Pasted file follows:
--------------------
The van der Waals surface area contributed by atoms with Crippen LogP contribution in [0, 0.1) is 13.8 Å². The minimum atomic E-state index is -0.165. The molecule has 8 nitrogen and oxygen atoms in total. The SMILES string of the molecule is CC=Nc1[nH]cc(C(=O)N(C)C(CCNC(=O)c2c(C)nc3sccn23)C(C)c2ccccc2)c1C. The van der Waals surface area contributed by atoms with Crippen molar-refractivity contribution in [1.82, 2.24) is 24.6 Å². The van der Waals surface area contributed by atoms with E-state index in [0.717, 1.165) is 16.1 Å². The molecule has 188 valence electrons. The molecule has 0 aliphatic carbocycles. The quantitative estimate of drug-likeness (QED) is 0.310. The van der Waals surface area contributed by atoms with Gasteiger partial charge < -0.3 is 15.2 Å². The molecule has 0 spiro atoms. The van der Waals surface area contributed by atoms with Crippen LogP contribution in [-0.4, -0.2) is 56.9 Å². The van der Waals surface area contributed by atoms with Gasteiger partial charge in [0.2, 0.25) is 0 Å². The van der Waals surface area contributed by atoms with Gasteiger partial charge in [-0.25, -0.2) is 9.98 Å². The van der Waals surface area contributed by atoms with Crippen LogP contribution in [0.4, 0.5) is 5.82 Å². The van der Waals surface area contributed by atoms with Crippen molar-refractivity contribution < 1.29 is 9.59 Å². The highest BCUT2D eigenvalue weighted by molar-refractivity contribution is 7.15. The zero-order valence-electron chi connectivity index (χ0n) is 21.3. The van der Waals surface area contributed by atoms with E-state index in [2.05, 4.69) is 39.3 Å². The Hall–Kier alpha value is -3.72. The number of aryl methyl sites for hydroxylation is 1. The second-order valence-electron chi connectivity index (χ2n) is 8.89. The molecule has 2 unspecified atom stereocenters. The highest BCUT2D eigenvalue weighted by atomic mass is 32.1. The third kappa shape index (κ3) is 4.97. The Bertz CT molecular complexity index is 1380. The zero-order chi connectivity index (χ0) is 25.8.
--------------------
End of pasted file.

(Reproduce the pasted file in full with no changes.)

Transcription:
The van der Waals surface area contributed by atoms with Crippen LogP contribution in [0, 0.1) is 13.8 Å². The minimum atomic E-state index is -0.165. The molecule has 8 nitrogen and oxygen atoms in total. The SMILES string of the molecule is CC=Nc1[nH]cc(C(=O)N(C)C(CCNC(=O)c2c(C)nc3sccn23)C(C)c2ccccc2)c1C. The van der Waals surface area contributed by atoms with Crippen molar-refractivity contribution in [1.82, 2.24) is 24.6 Å². The van der Waals surface area contributed by atoms with E-state index in [0.717, 1.165) is 16.1 Å². The molecule has 188 valence electrons. The molecule has 0 aliphatic carbocycles. The quantitative estimate of drug-likeness (QED) is 0.310. The van der Waals surface area contributed by atoms with Gasteiger partial charge < -0.3 is 15.2 Å². The molecule has 0 spiro atoms. The van der Waals surface area contributed by atoms with Crippen LogP contribution in [-0.4, -0.2) is 56.9 Å². The van der Waals surface area contributed by atoms with Gasteiger partial charge in [0.2, 0.25) is 0 Å². The van der Waals surface area contributed by atoms with Gasteiger partial charge in [-0.25, -0.2) is 9.98 Å². The van der Waals surface area contributed by atoms with Crippen LogP contribution in [0.4, 0.5) is 5.82 Å². The van der Waals surface area contributed by atoms with Crippen molar-refractivity contribution < 1.29 is 9.59 Å². The highest BCUT2D eigenvalue weighted by molar-refractivity contribution is 7.15. The zero-order valence-electron chi connectivity index (χ0n) is 21.3. The van der Waals surface area contributed by atoms with E-state index in [2.05, 4.69) is 39.3 Å². The Hall–Kier alpha value is -3.72. The number of aryl methyl sites for hydroxylation is 1. The second-order valence-electron chi connectivity index (χ2n) is 8.89. The molecule has 2 unspecified atom stereocenters. The highest BCUT2D eigenvalue weighted by atomic mass is 32.1. The third kappa shape index (κ3) is 4.97. The Bertz CT molecular complexity index is 1380. The zero-order chi connectivity index (χ0) is 25.8.